The East End is filled in the week ahead with celebrations of Juneteenth, the anniversary of the day enslaved people in Texas learned that they had been freed by the Emancipation Proclamation more than two years prior.

Juneteenth has long been celebrated by African Americans throughout the United States, but did not become a federal holiday until 2021. It falls this year next Wednesday, June 19, when government buildings will be closed, but many celebrations are being held on Saturday, June 15.

For the first time, the Village of Greenport will play host to a day-long celebration on Saturday, beginning at 10 a.m.

The event, organized by Clinton A.M.E. Zion Church, Coming to the Table and the Southold Anti-Bias Task Force, will begin at the church at 614 Third Street at 10 a.m., with remarks by Pastor Natalie Wimberly. A parade will progress to Mitchell Park at 11 a.m., followed by a day-long celebration with music, dance, poetry and yoga. At 2 p.m., the newly opened North Fork Arts Center will host a screening of the documentary “Juneteenth: Freedom and Faith,” followed by a panel discussion. Here’s more information.

Pastor Wimberly gave an overview of the festivities to the Southold Town Board at its May 7 work session.

“This church, our denomination, continues to work for the liberation of all people…. We are the freedom church,” she said of the A.M.E. Zion denomination. “My time here is to continue the legacy of liberation not only for descendants of enslaved people, but for all people who find themselves in a state of oppression or bondage.”

“It is not a holiday just for people of African descent. It is a celebration for all people,” she said, adding that the organizers are planning to make the festivities multicultural and multigenerational. “It is a celebration for every American…. We have to remember what our history was so we don’t repeat the terrible things we’ve done to one another.”

Also on Saturday, June 15, the Southampton African American Museum hosts a celebration from 11 a.m. to 5 p.m. with music by master kora player Yacouba Sissoko, Siya African Band and storytelling.

SAAM’s festivities include a traditional Juneteenth barbecue prepared by H&S Catering. Here’s more info

On next Wednesday, June 19, the Butterfly Effect Project is partnering with Riverhead’s First Baptist Church at 1018 Northville Turnpike for “Juneteenth: A Celebration of Community” from noon to 3 p.m.

“The event aims to honor the history and origins of the holiday with a day dedicated to fellowship and generosity,” say the organizers. “We have invited organizations, businesses and individuals to collaborate by providing community members with the opportunity to experience their unique gifts, be it entertainment, food, customized products, or services free of charge. The intention is to give back and share what we have with one another. We’d love for you to join us for this celebration of community and freedom.”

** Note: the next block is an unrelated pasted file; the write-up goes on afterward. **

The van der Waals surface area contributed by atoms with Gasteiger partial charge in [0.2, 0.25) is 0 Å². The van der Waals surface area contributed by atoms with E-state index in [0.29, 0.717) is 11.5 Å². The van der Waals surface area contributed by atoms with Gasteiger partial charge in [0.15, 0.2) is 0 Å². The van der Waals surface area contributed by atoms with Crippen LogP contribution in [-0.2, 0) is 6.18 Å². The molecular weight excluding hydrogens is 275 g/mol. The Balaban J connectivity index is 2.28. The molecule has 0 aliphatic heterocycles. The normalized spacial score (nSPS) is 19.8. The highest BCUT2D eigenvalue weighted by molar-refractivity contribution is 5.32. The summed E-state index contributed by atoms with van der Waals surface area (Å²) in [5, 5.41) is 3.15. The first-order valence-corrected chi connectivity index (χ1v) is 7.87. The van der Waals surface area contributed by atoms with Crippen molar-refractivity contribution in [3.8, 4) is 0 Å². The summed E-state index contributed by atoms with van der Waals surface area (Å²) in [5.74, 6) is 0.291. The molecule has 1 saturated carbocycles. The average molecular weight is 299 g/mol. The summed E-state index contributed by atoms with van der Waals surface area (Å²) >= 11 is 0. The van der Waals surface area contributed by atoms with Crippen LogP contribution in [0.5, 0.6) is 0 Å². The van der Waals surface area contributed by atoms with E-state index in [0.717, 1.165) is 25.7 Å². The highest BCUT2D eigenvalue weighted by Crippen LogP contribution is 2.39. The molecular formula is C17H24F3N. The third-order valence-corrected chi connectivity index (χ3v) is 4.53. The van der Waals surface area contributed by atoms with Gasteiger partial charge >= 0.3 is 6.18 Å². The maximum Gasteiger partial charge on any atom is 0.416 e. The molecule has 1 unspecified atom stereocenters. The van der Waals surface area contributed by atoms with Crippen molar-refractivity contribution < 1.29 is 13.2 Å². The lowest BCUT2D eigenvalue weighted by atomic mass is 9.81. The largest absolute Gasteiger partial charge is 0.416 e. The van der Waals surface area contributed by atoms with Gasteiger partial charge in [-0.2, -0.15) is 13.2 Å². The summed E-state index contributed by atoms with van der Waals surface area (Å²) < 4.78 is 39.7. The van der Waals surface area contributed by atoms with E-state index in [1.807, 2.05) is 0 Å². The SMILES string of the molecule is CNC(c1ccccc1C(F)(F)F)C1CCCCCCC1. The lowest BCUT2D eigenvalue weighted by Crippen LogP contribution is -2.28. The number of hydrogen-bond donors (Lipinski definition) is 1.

The Butterfly Effect Project is currently seeking donations of food to make the festivities happen. For more information on how to help, email contact@bepgirls.org or call the office at 631.591.0759.

At Sylvester Manor, at 80 North Ferry Road on Shelter Island, the community will gather at the Afro-Indigenous Burial Ground at 1 p.m. on June 19 for a reading of the names of the People of Color who are buried there. All are welcome. Here’s more information.

Also on June 19, LTV at 75 Industrial Road in Wainscott will play host to a Juneteenth Jubilee White Party at 6 p.m. in partnership with the Eastville Community Historical Society and LTV’s World Voices. All proceeds will benefit the Eastville Community Historical Society

Honorees will include State Assemblyman Fred Thiele, The Parrish, Sylvester Manor and Bay Street Theatre, with traditional food and signature cocktails, dancing, a Gospel extravaganza and DJ Imfmatic.

Tickets are $75 in advance and $100 at the door. Here’s More Information.


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Beth Young
Beth Young is an award-winning local journalist who has been covering the East End since the 1990s. She began her career at the Sag Harbor Express and, after receiving her Masters from the Columbia University Graduate School of Journalism, has reported for the Southampton Press, the East Hampton Press and the Times/Review Media Group. She founded the East End Beacon website in 2013, and a print edition in 2017. Beth was born and raised on the North Fork. In her spare time, she tinkers with bicycles, tries not to drown in the Peconic Bay and hopes to grow the perfect tomato. You can send her a message at editor@eastendbeacon.com

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